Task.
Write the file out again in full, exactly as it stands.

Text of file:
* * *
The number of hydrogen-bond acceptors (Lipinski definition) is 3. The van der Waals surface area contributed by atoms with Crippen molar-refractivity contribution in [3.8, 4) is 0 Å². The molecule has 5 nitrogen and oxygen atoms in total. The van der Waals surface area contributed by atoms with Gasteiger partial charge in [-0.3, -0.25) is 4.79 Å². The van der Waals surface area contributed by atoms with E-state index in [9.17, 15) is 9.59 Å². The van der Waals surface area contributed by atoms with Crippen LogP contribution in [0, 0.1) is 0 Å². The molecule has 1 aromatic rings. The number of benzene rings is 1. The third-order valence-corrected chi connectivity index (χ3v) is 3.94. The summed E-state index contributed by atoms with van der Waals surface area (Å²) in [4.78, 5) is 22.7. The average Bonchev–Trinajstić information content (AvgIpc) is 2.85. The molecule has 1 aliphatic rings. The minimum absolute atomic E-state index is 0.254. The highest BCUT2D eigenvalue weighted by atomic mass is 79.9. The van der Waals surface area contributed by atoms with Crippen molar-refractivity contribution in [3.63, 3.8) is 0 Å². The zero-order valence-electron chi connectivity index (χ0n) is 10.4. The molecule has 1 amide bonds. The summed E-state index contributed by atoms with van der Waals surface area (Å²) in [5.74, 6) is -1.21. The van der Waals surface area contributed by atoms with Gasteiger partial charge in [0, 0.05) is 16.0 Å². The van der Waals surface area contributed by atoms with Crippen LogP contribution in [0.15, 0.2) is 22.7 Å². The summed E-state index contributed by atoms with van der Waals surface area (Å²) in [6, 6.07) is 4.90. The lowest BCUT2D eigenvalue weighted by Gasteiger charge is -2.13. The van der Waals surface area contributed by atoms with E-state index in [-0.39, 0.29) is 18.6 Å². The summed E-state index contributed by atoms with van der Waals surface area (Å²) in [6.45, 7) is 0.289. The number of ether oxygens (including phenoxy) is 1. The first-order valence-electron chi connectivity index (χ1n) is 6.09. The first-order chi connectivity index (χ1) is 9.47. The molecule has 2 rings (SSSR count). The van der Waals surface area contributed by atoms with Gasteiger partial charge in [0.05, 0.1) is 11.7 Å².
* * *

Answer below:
The number of hydrogen-bond acceptors (Lipinski definition) is 3. The van der Waals surface area contributed by atoms with Crippen molar-refractivity contribution in [3.8, 4) is 0 Å². The molecule has 5 nitrogen and oxygen atoms in total. The van der Waals surface area contributed by atoms with Gasteiger partial charge in [-0.3, -0.25) is 4.79 Å². The van der Waals surface area contributed by atoms with E-state index in [9.17, 15) is 9.59 Å². The van der Waals surface area contributed by atoms with Crippen LogP contribution in [0, 0.1) is 0 Å². The molecule has 1 aromatic rings. The number of benzene rings is 1. The third-order valence-corrected chi connectivity index (χ3v) is 3.94. The summed E-state index contributed by atoms with van der Waals surface area (Å²) in [4.78, 5) is 22.7. The average Bonchev–Trinajstić information content (AvgIpc) is 2.85. The molecule has 1 aliphatic rings. The minimum absolute atomic E-state index is 0.254. The highest BCUT2D eigenvalue weighted by atomic mass is 79.9. The van der Waals surface area contributed by atoms with Crippen molar-refractivity contribution in [3.63, 3.8) is 0 Å². The zero-order valence-electron chi connectivity index (χ0n) is 10.4. The molecule has 1 amide bonds. The summed E-state index contributed by atoms with van der Waals surface area (Å²) in [5.74, 6) is -1.21. The van der Waals surface area contributed by atoms with Gasteiger partial charge in [0, 0.05) is 16.0 Å². The van der Waals surface area contributed by atoms with Crippen LogP contribution in [0.15, 0.2) is 22.7 Å². The summed E-state index contributed by atoms with van der Waals surface area (Å²) in [6, 6.07) is 4.90. The lowest BCUT2D eigenvalue weighted by Gasteiger charge is -2.13. The van der Waals surface area contributed by atoms with E-state index in [-0.39, 0.29) is 18.6 Å². The summed E-state index contributed by atoms with van der Waals surface area (Å²) in [6.45, 7) is 0.289. The number of ether oxygens (including phenoxy) is 1. The first-order valence-electron chi connectivity index (χ1n) is 6.09. The first-order chi connectivity index (χ1) is 9.47. The molecule has 2 rings (SSSR count). The van der Waals surface area contributed by atoms with Gasteiger partial charge in [0.05, 0.1) is 11.7 Å².